“The world has few secrets left … Bhutan is one of them.”
— Katie Hickman, Dreams of the Peaceful Dragon – A Journey into Bhutan
Day 1. Thursday, October 13.
Early a.m. flight Bangkok-Paro, Bhutan. Arrive Paro airport mid-morning. Depart by van to Punakha, the ancestral winter home of the royal family.
This drive takes us by the Royal College of Natural Resources, which hosted a “Regional Climate Risk Reduction Project for the Himalayan Region,” and is developing risk management strategies for the Himalayan region (reduction in risk for communities facing flooding due to glacial melting).
We will visit Dochula Pass (10,300 feet), for a spectacular 360 degree view of the Himalayan Mountains. Dochula is a sacred place where 108 chorten monuments were built by the Queen Mother, honoring Bhutanese and Indian soldiers killed, when fighting the Indian rebels in 2003. The 4th King led a Bhutanese army of 7,000 men, forcing the rebels to leave the Kingdom.
Welcome Dinner. Lodging in Punakha. Elevation 4,300 feet.
Day 2. Friday, October 14.
Visit the Punakha Dzong (traditional fortress combining monastery and governmental administration for the region). The Dzong is set in the picturesque confluence of two major glacial rivers, the Phochu and the Mochu, which means “father” and “mother” rivers. Surrounding area is Blue Pine forest and terraced rice paddies.
Drive to Gangtey. Elevation 9,500 feet. The Valley, a 63-square-mile protected area, managed by the Royal Society for the Protection of Nature, is home to 14 globally threatened species of wildlife.
We will visit Gangtey Monastery and take a meditation walk in the glacial valley and meadows where the famous black-necked cranes come from Siberia to roost during winter. We may encounter Yaks grazing along the way. We expect opportunities for viewing traditional archery competitions along the way. Archery is the national sport, and, in fact, it was the skilled archers in the 17th Century who repelled the Tibetan invaders. In its long history, Bhutan has never been successfully invaded or occupied. Bless the archers! Lodging in Gangtey.
Day 3. Saturday, October 15.
Drive to Trongsa. Elevation is 7,600 feet. The Trongsa Dzong is the largest in Bhutan, built in 1543, to keep the regional villages safe from northern invaders. For centuries it was the seat of the Wangchuck dynasty, and the royal home since 1907.
Currently, Trongsa Dzong is home to 200 monks, whose meditation and advanced studies are blessed with stunning and serene vistas of the Black Mountains. Many of the sacred texts are printed in this enchanting complex, a maze of inner courtyards and secret passageways with 25 temples. Inside are 16 paintings of the Buddha Akshobya, “The Immovable One,” who represents consciousness as an aspect of reality, and is “Lord of the Eastern Pure Joyous Land.” Lodging in Trongsa.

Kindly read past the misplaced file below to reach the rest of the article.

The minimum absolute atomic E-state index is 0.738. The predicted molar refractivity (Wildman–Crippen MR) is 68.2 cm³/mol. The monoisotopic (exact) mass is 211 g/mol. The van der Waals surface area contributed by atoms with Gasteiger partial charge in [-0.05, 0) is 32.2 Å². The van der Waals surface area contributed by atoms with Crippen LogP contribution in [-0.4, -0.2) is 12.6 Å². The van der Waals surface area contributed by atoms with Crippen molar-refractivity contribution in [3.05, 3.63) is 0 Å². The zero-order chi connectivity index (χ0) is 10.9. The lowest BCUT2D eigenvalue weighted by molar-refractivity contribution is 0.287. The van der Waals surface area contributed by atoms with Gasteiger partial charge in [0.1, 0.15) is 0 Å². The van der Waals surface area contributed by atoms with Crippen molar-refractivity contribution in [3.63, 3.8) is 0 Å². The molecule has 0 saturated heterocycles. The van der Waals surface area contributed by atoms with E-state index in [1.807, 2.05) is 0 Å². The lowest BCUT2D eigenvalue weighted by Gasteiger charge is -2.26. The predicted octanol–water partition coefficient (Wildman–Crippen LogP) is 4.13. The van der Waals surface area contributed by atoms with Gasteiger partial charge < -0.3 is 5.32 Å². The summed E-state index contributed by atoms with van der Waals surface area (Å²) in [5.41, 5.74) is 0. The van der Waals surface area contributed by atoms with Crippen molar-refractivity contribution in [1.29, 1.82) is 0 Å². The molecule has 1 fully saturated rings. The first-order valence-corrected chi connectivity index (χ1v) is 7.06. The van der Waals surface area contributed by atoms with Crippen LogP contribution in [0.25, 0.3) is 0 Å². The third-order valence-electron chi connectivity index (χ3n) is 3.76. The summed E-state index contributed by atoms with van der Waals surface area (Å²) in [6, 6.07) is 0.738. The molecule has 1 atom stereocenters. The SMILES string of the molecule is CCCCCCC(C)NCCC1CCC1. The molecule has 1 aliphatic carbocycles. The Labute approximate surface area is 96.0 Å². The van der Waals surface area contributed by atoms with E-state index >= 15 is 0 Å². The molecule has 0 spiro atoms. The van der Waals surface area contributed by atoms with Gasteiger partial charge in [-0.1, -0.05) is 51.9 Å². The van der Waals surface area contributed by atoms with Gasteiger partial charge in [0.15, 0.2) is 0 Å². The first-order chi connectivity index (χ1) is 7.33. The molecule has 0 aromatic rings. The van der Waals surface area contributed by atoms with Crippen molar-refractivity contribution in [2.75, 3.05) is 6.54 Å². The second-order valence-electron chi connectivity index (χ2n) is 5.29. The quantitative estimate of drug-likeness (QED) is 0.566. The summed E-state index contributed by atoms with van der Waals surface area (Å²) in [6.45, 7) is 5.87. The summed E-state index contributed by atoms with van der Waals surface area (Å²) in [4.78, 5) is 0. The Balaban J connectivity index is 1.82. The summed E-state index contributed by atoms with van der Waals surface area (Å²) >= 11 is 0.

Day 4. Sunday, October 16.
Very early morning departure for Jambay Tshechu Sacred Dance Festival, driving east, into Jakar, Bumthang. Jakar is in central Bhutan, home to many relics and site of sacred encounters with the beloved 8th Century saint and scholar, Guru Rinpoche, the Padmasambhava, beloved re-incarnate of the Buddha. Retreat Lodging in Jakar, Bumthang, October 16-21.
Tshechus are spectacularly colorful annual festivals which include large social gatherings, and markets featuring regional foods and crafts. We will see costumed masked dances, which re-enact moral vignettes and incidents from village life in the 700’s A.D.
Guru Rinpoche, who brought Buddhism to Bhutan, organized the first Tshechu in Bumthang after performing a series of dances, restoring the health of dying King Sindu Raja. Guru Rinpoche’s dances became the Cham dances, which depict the glory of the eight manifestations of Buddha, and continue to be performed today, 1,300 years later.
The 5-Day Retreat
“Cultivating Dharma in Relationships,
Caring for the Planet, Altruism and Intention”
“One’s destination is never a place but a new way of looking at things.”
— Playwright and author Henry Miller
“The essence of retreat is setting up a boundary … we are talking about a boundary of time, setting up a boundary between past and future, which ideally means we remain in the present.”
— Dzongsar Khyentse Rinpoche
Days 5 through 9: Monday, October 17 through Friday, October 21.
The 5-Day Retreat will be a rare opportunity for the Tour participants to be hosted at the venerated Lhodrak Kharchu Monastery’s glorious Prayer Hall, which holds 500 monks. The Retreat will be a time to interact with the eight presenters (the four Western teachers and the four Bhutanese lamas, monks, and scholars) while they are in a “conversation” dialogue each day.
The shape of the days will begin early in the morning, before breakfast, with opportunities for movement practice (Qigong, Yoga, and Tai Chi) led by Lama Thupten Rinpoche. Rinpoche is also known as Professor Jerry Gardner at the University of Utah, where he teaches theater and movement.
The spirit of the Retreat will be highly practical, engaged, and instructive. It will touch our hearts and inspire us with intention and compassion. This will be an opportunity to celebrate the words of the precious teacher, monk Thich Nhat Hanh, who reflected that:
“We may wish to set aside some time for a retreat, a day of mindfulness, when we can walk slowly, smile, drink tea with a friend, enjoy being together as if we are the happiest people on Earth …
“This is not a retreat. It is a treat … Smiling means that we are ourselves, that we have sovereignty over ourselves, that we are not drowned into forgetfulness.”
Thich Nhat Hanh’s approach to life can be summed up with his poem:
Breathing in, I calm my body.
Breathing out, I smile.
Dwelling in the present moment
I know this is a wonderful moment.
After breakfast each day, there will be morning, afternoon, and evening sessions, except for Monday afternoon, when we shall re-visit the Tshechu Sacred Dance Festival; and Wednesday afternoon, when we shall visit sacred “Burning Lake.” Both of these destinations will be time to further deepen our contemplative practices. Altogether, the time in Retreat will be 30 hours.
One of the joys of this Pilgrimage Tour is that three of the Western teachers: Judy Lief, Lama Thupten Rinpoche, and Dosho Port Roshi, will be with us for 14 days, and, far beyond the 5-Day Retreat, they will be accessible to all Tour participants, as in a “rolling moveable feast.” dialoging with us, each day, as we journey through the Kingdom.
Day 7. Wednesday, October 19.
We will visit “Burning Lake,” a sacred site where Terton Pema Lingpa, an incarnated disciple of Guru Rinpoche, discovered treasures within the lake during the late 15th Century. Terton Pema Lingpa emerged from the lake (called Mebar Tsho) holding a chest and a scroll of paper, and a butter lamp still burning bright.